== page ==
The truth of the matter is that swear words are cultural products that have come into existence in multiple contexts and in multiple languages. In fact, this is an evolutionary linguistic phenomenon as certain words become taboo over time (e.g. faggot). For our American readers, it is generally recognized that “crap” is a more sensitive word for refuse than “sh*t,” but in the UK many regard “crap” to be a cuss word. So words can contain cultural stigmas, but not inherent worth. The excessive use of swear words can indicate a certain heart attitude, such as a rebellious spirit, or indicate a dearth of active vocabulary. But these words per se are not sinful. Thus, there is no inherent moral value in swear words, or any other word for that matter. The Apostle Paul warns us to refrain from crude speech (Eph 4.29; 5.4; Col 3.8), which refers to being crass. Additionally the passages speak to belittling others. Berating a fellow brother — you idiot! — is far worse than saying, “I fell on my A$$.”  What truly matters is the heart.

And, one final word, context is everything. If one is in a context where swearing is not permitted and one does so, it is obviously sinful. Additionally, if one is preaching in Church, it is likely not the most appropriate place to use swear words often, especially since issues related to the ‘weaker brother’ from Rom 14 should be taken seriously in an ecclesial setting. So the question now is, is there such a thing as an appropriate use of the F Bomb? 

Mumford & Sons’ Sigh No More

Truth be told I was originally planning on writing this post as part of a review for Mumford & Sons’ new album. I’ve been sitting on this post for quite some time actually. But in fact, I noticed today that they just announced the release date, September 24th, for their new album called Babel. The reason why this discussion would be relevant for Mumford & Sons is because their album Sigh No More contains many Christian themes, and yet, their hit-single “Little Lion Man” contains five F Bombs. Now, the band does not self-identify as a Christian band, though many know that the lead singer Marcus Mumford was raised by a Vineyard pastor in the UK. Thus, it is no surprise that the album contains references to God throughout. The most profound lines for me come from the song “Roll Away Your Stone.” I’m not exaggerating when I say that reciting this line out-loud often makes me teary-eyed:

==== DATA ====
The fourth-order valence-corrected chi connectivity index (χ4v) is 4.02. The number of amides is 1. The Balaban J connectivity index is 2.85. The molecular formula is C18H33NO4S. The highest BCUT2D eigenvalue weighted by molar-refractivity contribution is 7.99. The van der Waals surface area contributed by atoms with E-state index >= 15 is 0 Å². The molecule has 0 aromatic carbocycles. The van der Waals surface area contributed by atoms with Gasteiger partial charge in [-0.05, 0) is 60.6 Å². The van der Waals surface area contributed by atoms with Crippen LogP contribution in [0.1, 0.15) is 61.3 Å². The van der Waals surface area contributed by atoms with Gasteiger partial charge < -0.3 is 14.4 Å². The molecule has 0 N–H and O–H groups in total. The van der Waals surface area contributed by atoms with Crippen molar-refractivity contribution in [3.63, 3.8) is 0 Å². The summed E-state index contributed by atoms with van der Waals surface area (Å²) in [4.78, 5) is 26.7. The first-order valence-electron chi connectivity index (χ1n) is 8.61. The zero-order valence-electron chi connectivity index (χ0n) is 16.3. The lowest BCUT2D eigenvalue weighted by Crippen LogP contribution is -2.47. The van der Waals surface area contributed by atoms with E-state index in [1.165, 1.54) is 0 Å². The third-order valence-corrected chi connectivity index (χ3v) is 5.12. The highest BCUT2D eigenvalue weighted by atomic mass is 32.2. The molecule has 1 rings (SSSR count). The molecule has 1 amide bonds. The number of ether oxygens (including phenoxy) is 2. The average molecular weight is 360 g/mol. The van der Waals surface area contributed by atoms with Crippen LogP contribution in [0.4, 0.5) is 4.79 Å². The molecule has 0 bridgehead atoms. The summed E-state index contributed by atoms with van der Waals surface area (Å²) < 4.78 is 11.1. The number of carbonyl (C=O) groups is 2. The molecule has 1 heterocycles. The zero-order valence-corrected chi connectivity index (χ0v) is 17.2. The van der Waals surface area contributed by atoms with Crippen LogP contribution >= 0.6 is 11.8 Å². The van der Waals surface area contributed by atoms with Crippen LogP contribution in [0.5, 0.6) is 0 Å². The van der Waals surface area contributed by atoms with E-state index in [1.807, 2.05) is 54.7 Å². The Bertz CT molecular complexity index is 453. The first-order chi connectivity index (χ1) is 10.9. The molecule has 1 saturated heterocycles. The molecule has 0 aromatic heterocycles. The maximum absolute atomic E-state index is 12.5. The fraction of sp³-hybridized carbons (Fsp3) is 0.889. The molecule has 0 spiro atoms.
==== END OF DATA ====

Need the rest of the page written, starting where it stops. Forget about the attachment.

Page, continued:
It seems that all my bridges have been burned. But you say that’s exactly how this grace thing works. It’s not the long walk home that will change this heart. But the welcome I receive with the restart.

The line is obviously very powerful. But what are we to make of the song three tracks later that contains five F Bombs? In “Little Lion Man” it is very clear that Marcus is conveying deep remorse for something that he has done. I’m not quite sure what he’s done, but the chorus goes, “But it was not your fault but mine, and it was your heart on the line, I really F***ed it up this time. Didn’t I my dear?” When I listen to this song I can’t help but feel the remorse that is being conveyed. As a piece of Art it has achieved its desired end: empathy. It is rhetorically moving as an expression of remorse. Nothing could be more heartfelt and meaningful then to say it like it is. No sugar-coating. No censoring. Just real and raw remorse. That’s powerful and effective. In my opinion, the use of the F Bomb in “Little Lion Man” is appropriate. But what about P.O.D., especially since they do self-identify as a Christian band?